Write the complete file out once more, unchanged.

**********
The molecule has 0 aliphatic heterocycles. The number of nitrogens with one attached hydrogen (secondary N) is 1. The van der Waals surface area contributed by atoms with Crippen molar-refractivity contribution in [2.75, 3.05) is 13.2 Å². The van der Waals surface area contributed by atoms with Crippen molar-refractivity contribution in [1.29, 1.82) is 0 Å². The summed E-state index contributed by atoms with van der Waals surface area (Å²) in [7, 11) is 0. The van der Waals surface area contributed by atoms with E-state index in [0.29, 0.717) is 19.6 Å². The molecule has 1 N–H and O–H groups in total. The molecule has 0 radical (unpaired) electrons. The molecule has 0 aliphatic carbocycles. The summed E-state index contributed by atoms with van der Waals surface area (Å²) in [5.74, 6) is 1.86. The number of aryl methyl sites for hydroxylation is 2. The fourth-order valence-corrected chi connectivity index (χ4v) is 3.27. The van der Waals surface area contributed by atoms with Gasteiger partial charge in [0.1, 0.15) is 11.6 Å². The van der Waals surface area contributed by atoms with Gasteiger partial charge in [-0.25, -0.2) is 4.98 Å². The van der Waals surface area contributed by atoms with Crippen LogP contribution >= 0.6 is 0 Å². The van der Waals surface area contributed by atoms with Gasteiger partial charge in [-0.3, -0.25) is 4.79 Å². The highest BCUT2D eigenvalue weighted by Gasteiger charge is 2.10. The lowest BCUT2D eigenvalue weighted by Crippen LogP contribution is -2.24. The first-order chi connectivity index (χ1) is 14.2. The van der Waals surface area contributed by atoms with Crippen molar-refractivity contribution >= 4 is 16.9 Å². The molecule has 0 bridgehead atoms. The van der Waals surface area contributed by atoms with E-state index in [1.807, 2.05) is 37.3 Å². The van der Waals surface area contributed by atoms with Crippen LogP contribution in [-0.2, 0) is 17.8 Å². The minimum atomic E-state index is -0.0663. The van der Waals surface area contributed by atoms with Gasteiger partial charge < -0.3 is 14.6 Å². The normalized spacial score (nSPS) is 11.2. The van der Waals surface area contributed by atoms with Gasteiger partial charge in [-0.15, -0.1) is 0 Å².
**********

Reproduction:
The molecule has 0 aliphatic heterocycles. The number of nitrogens with one attached hydrogen (secondary N) is 1. The van der Waals surface area contributed by atoms with Crippen molar-refractivity contribution in [2.75, 3.05) is 13.2 Å². The van der Waals surface area contributed by atoms with Crippen molar-refractivity contribution in [1.29, 1.82) is 0 Å². The summed E-state index contributed by atoms with van der Waals surface area (Å²) in [7, 11) is 0. The van der Waals surface area contributed by atoms with E-state index in [0.29, 0.717) is 19.6 Å². The molecule has 1 N–H and O–H groups in total. The molecule has 0 radical (unpaired) electrons. The molecule has 0 aliphatic carbocycles. The summed E-state index contributed by atoms with van der Waals surface area (Å²) in [5.74, 6) is 1.86. The number of aryl methyl sites for hydroxylation is 2. The fourth-order valence-corrected chi connectivity index (χ4v) is 3.27. The van der Waals surface area contributed by atoms with Gasteiger partial charge in [0.1, 0.15) is 11.6 Å². The van der Waals surface area contributed by atoms with Gasteiger partial charge in [-0.25, -0.2) is 4.98 Å². The van der Waals surface area contributed by atoms with Crippen LogP contribution >= 0.6 is 0 Å². The van der Waals surface area contributed by atoms with Gasteiger partial charge in [-0.3, -0.25) is 4.79 Å². The highest BCUT2D eigenvalue weighted by Gasteiger charge is 2.10. The lowest BCUT2D eigenvalue weighted by Crippen LogP contribution is -2.24. The first-order chi connectivity index (χ1) is 14.2. The van der Waals surface area contributed by atoms with Crippen molar-refractivity contribution >= 4 is 16.9 Å². The molecule has 0 bridgehead atoms. The van der Waals surface area contributed by atoms with E-state index in [1.807, 2.05) is 37.3 Å². The van der Waals surface area contributed by atoms with Crippen LogP contribution in [-0.2, 0) is 17.8 Å². The minimum atomic E-state index is -0.0663. The van der Waals surface area contributed by atoms with Gasteiger partial charge < -0.3 is 14.6 Å². The normalized spacial score (nSPS) is 11.2. The van der Waals surface area contributed by atoms with Gasteiger partial charge in [-0.15, -0.1) is 0 Å².